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What Late Planting Can Do to Hybrid Maturity

All impacts may not be ones you expect.

Tom Bechman 1, Editor, Indiana Prairie Farm

May 16, 2011

2 Min Read

The common line is that late planting causes hybrids to speed up and mature about 200 growing degree day units faster. That's still true, but hold that thought. There are other factors influencing late-season maturity these days.

Is it a GMO or non-GMO hybrid? If it's a GMO hybrid, expect it to stay healthier and dry down slower, just because its's healthier, at least compared to its genetic non-GMO counterpart or to a hybrid of the same maturity range. In almost all situations, strong plant health is a good thing. But if you're going to be forced into planting late and worried about corn drying down next fall, especially if you have to sell it our of the field, that might not be a good thing.

Dave Nanda saw a vivid example of that a few yeas ago on the Corn Illustrated plots, then sponsored by Indiana Prairie Farmer. A GMO and non-GMO hybrid were in the same field, both planted the last week of May. The non-GMO hybrid stayed healthier, and was up to two points wetter when harvested on the same day in late October.

It's just another factor to consider if you're switching out hybrids to get something earlier or different because of the rain delays, Nanda notes. For example, if you're now afraid of corn borer because of late planting, recognize that if you switch to a GMO hybrid, it may in fact stay healthier longer, which is good, but dry down slower next fall as it stays green longer, which may not be such a good thing.

Purdue University and Ohio State University researchers several years ago did testing to conclude that the same hybrid planted up to 30 days apart requires less heat units to mature planted later. For example, if hybrid A requires 2,800 heat units to mature planted on May 1, then it only requires 2,600 heat units to reach the same point in maturity planted on May 30. That's the result of a 30-day delay in planting.

The conclusion from  their study was that full-season hybrids for the area can be planted later than once thought and still mature prior to the date of a typical killing freeze, depending upon the actual date of planting and accumulation of heat units at that location in that particular year.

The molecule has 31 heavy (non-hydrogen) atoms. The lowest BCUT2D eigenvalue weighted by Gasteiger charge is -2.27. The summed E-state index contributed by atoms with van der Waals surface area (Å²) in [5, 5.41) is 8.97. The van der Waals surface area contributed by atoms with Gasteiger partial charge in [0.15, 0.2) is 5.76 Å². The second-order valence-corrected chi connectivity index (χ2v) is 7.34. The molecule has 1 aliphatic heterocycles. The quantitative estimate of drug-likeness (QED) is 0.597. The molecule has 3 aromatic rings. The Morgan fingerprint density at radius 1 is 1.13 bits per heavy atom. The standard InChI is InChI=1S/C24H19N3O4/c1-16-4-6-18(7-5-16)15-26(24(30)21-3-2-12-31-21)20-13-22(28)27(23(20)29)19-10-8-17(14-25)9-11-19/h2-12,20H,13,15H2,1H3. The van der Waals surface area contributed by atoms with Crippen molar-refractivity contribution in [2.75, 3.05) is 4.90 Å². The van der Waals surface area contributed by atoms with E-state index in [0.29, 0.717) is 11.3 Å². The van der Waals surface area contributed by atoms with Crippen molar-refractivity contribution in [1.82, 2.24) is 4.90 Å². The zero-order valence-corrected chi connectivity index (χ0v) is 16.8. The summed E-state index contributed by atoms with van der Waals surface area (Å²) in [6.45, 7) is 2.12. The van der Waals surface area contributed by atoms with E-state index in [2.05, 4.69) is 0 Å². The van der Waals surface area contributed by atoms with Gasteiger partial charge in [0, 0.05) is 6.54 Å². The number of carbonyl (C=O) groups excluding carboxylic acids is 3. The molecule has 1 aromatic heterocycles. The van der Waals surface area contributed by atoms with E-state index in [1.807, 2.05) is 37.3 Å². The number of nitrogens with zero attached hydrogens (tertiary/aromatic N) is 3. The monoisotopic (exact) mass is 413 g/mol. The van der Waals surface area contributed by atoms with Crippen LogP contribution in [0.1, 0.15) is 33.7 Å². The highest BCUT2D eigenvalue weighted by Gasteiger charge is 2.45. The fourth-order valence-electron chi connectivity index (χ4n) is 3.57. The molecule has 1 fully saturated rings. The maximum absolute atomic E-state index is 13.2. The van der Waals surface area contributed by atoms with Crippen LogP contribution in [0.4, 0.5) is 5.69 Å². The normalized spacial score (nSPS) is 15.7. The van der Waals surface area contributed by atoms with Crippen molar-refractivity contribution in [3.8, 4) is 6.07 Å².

About the Author(s)

Tom Bechman 1

Editor, Indiana Prairie Farm

Tom Bechman is an important cog in the Farm Progress machinery. In addition to serving as editor of Indiana Prairie Farmer, Tom is nationally known for his coverage of Midwest agronomy, conservation, no-till farming, farm management, farm safety, high-tech farming and personal property tax relief. His byline appears monthly in many of the 18 state and regional farm magazines published by Farm Progress.

"I consider it my responsibility and opportunity as a farm magazine editor to supply useful information that will help today's farm families survive and thrive," the veteran editor says.

Tom graduated from Whiteland (Ind.) High School, earned his B.S. in animal science and agricultural education from Purdue University in 1975 and an M.S. in dairy nutrition two years later. He first joined the magazine as a field editor in 1981 after four years as a vocational agriculture teacher.

Tom enjoys interacting with farm families, university specialists and industry leaders, gathering and sifting through loads of information available in agriculture today. "Whenever I find a new idea or a new thought that could either improve someone's life or their income, I consider it a personal challenge to discover how to present it in the most useful form, " he says.

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